MUSCAT – Schools may have reopened, but unlike the norm – there are no school buses; no uniforms and no lunch packs — instead the schools are reaching homes through virtual screens. The ‘back to school’ adage is now replaced with ‘learn at home’ – the new normal. With the impact of the pandemic, uncertainty prevails about the school activities. The other common concern among parents is the prolonged screen time of their kids due to the online usage for learning apart from their playtime. Medically, it is known that excessive screen time can lead to eye dryness, irritation, fatigue, blurry vision, headaches and eyestrain.
Prevention is better
Prevention is always better and hence knowing some health tips to identify the digital eyestrains and learning how to minimise could come quite in handy. Prior to COVID, there was a lot of educational awareness, which helped to decrease the screen time but now, with the mushrooming of online teaching, things are going to get worse.
Digital eyestrains on the rise
Digital eyestrains are on the rise due to the prolonged exposure to mobile phones, tablets and laptops. Children generally complain of burning eyes resulting in watery eyes and then eventually dryness; frequent headaches; complaints of blurry vision or double vision, associated pain on the neck, shoulders and back which may further exacerbate to text-neck syndrome. These discomforts develop over a period of time and are mainly caused due to inadequate lighting, glaring on the screen, inappropriate viewing distances, poor posture and already existing vision problems.
Here are some of the useful tips to prevent high impacts of digital use.
Learning space: Choose a well-ventilated room in the house as kids learning space with good lighting.
Position: Comfortable seating arrangements and ergonomically designed furniture are good to prevent postural aches.
Safe distancing: Ensure the child sits at a safe distance from the screen. Ask the child to stretch his/her arm and then place the gadget. The arm should comfortable rest on the table.
Screen brightness: Adjust screen brightness preferably to a cool grey shade than bright colors. It is also recommended to add a blue filter to the smart gadgets.
Text size: It is ideal to increase the font size if the child is reading from the screen.
Frequent breaks: Teach kids to follow 20-20-20 rule. For every 20 minutes of onscreen viewing, kid should take a 20 second break to look at things almost 20 feet away.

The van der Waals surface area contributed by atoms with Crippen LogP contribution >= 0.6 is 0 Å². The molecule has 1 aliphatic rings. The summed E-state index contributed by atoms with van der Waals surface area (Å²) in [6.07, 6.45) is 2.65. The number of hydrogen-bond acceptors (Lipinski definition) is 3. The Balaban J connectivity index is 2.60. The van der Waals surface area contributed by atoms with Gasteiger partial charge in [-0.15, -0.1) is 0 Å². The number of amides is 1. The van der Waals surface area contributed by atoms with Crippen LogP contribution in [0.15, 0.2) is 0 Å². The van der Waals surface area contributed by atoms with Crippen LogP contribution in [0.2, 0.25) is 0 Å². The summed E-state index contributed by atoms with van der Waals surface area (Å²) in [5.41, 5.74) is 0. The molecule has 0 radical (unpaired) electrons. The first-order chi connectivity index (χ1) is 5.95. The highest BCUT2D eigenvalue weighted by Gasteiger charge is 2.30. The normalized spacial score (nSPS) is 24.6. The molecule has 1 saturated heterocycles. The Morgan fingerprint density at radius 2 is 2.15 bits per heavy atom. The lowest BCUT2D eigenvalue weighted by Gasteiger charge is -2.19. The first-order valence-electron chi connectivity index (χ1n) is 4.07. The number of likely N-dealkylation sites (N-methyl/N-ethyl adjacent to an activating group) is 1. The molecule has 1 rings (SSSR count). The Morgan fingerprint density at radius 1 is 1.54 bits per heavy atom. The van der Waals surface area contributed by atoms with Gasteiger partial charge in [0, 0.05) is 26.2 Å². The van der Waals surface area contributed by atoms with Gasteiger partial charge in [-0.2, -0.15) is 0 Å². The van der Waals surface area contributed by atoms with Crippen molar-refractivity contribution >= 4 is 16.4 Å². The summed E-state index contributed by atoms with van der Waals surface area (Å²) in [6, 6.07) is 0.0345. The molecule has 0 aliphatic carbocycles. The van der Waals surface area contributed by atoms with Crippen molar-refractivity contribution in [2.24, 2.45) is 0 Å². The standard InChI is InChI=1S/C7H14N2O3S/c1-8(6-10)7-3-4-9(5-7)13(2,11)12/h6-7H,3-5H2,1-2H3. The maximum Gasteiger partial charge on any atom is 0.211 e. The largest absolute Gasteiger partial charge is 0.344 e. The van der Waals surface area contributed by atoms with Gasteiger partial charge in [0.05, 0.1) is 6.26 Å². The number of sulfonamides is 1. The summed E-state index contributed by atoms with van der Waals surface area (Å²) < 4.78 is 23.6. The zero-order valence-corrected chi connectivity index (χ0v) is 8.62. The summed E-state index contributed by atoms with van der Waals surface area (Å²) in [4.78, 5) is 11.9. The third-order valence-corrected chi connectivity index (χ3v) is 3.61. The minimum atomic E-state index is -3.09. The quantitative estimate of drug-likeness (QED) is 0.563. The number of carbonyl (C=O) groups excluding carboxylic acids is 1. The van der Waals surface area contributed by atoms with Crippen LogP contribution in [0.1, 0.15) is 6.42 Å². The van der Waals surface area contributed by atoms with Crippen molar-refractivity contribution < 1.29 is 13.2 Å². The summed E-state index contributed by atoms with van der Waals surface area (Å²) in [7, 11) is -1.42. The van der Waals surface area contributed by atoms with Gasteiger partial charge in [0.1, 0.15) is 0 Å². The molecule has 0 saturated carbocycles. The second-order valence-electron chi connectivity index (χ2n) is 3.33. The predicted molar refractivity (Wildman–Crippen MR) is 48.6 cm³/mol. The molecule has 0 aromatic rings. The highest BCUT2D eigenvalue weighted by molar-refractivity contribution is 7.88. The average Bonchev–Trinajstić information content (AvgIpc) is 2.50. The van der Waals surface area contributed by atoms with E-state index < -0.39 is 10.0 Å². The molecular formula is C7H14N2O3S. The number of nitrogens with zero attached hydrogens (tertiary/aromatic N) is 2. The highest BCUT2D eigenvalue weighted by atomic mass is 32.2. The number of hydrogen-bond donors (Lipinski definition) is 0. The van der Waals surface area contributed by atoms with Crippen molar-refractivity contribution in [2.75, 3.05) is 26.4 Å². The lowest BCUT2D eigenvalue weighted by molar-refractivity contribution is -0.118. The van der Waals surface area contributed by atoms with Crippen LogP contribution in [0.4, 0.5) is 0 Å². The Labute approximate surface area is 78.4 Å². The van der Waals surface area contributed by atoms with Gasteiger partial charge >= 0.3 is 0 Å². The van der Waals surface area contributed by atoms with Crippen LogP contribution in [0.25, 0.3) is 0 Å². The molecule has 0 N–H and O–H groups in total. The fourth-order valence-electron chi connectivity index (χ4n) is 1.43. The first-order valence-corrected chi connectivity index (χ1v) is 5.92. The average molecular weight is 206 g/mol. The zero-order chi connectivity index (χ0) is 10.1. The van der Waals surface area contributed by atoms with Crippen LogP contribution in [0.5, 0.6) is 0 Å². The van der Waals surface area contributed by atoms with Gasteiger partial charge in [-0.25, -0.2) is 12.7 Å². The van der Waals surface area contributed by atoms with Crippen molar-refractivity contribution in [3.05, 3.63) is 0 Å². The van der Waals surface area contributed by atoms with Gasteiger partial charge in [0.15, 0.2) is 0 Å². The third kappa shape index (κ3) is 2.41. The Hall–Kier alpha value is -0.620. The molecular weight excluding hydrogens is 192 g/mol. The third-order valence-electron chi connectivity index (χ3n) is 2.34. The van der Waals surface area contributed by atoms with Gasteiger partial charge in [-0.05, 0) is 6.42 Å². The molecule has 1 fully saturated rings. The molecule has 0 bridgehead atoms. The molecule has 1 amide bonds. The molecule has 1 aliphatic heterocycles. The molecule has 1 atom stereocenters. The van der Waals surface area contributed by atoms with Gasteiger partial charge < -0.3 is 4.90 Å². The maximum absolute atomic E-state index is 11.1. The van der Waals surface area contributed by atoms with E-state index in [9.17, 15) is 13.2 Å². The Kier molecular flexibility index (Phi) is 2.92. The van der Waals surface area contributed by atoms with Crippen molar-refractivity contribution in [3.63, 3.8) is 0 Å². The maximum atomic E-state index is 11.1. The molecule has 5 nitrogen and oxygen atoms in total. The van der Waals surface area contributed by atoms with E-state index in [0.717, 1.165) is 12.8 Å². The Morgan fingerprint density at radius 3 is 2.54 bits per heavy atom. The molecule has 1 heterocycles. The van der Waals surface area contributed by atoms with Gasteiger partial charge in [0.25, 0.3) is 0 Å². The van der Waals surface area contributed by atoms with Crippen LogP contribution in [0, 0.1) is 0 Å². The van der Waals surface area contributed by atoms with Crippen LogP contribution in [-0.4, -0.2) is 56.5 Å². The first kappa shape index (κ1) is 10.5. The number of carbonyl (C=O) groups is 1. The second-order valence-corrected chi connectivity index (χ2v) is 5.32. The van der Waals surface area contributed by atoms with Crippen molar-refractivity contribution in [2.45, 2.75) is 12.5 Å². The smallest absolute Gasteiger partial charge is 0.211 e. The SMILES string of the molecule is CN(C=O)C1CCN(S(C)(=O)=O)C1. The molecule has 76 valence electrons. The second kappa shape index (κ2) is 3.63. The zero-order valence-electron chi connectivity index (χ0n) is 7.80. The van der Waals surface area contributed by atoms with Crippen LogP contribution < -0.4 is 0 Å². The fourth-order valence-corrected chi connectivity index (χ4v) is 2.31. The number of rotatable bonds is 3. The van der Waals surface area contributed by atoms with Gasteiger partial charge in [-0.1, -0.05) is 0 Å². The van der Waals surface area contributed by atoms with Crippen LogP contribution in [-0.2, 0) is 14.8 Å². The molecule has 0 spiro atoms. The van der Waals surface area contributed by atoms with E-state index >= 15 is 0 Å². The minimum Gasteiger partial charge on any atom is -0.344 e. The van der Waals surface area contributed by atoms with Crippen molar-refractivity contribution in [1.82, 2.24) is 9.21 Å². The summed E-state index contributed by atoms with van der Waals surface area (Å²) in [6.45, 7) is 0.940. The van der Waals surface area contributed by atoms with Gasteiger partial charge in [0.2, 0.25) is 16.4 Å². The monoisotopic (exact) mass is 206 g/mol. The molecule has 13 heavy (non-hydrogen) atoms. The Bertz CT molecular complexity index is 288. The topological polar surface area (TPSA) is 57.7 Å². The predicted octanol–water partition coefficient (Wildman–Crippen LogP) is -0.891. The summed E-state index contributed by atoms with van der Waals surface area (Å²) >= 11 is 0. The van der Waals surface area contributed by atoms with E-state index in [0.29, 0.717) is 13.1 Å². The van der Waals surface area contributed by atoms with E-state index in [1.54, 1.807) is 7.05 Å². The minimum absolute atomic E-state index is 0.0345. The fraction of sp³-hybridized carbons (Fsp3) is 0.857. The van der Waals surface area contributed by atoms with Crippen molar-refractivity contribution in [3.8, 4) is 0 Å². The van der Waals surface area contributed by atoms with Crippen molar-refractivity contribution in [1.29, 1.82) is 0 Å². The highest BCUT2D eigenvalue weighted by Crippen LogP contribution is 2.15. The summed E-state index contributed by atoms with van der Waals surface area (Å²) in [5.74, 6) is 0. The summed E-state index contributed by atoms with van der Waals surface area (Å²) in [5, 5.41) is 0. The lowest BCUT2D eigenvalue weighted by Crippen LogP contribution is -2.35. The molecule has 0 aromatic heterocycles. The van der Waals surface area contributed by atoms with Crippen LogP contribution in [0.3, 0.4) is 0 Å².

Blinking: It is usual tendency that kids are hooked to the screen and forget to blink instead keep staring for long hours. Remind them to blink routinely.
Outdoor playtime: While schooling has increased screen time, parents should try to cut short the screen time from the usual entertainment onscreen like video games instead promote active outdoor play.
Conscious rewarding: Most parents commit the mistake of ‘more screen time’ as a reward for attending school or other activities. Avoid promising and promoting more screen time.
Simple eye exercises are also good to practice.
Up and down: Ask the kids to keep their head straight but only move the eyes and look at the roof and the floor for minimum 10 times.
Side to side: Ask the kid to move only their eyeballs from side to the other a minimum of 10 times.
Imagine a clock: Let the kid assume he/she has a large clock. Ask the kid to look at all the numbers in the clockwise and anticlockwise direction.
Games: Playing games like stringing the beads and clay modelling helps the kids to focus and also takes away their screen time.
Computer eyewear: If dryness and irritation persists it is good to visit the eye specialists and also wear protective computer eye wears with blue light filters recommended by them if need.
Good nutrition: As most of our health needs are not fulfilled until we focus on a balanced diet. Staying hydrated and emphasising nutritious food protects the eye health. As published in the Annual Review of Nutrition, consumption of green leafy vegetables rich in zeaxanthin and lutein will protect the eyes from bright lights and glares.
Keeping children away from gadgets in this era is challenging while learning happens through them. Preventing and protecting their eyes is a possible solution through small consistent best practices and education. Let’s raise our ‘Eye-Q’ along with the IQ.
Frincy Francis and Sheeba E J:
Frincy Francis and Sheeba are faculty working for the Maternal and Child Health Department, College of Nursing, Sultan Qaboos University. Being real time mothers as well as in the health care team, they chose to share tips to promote better eye health among children who are currently completely into virtual learning.
Disclaimer: the above article is not a substitute for independent professional advice. Nothing in the above article should be used as medical advice. Kindly consult an eye specialist to identify symptoms (if any) and obtain actual treatment.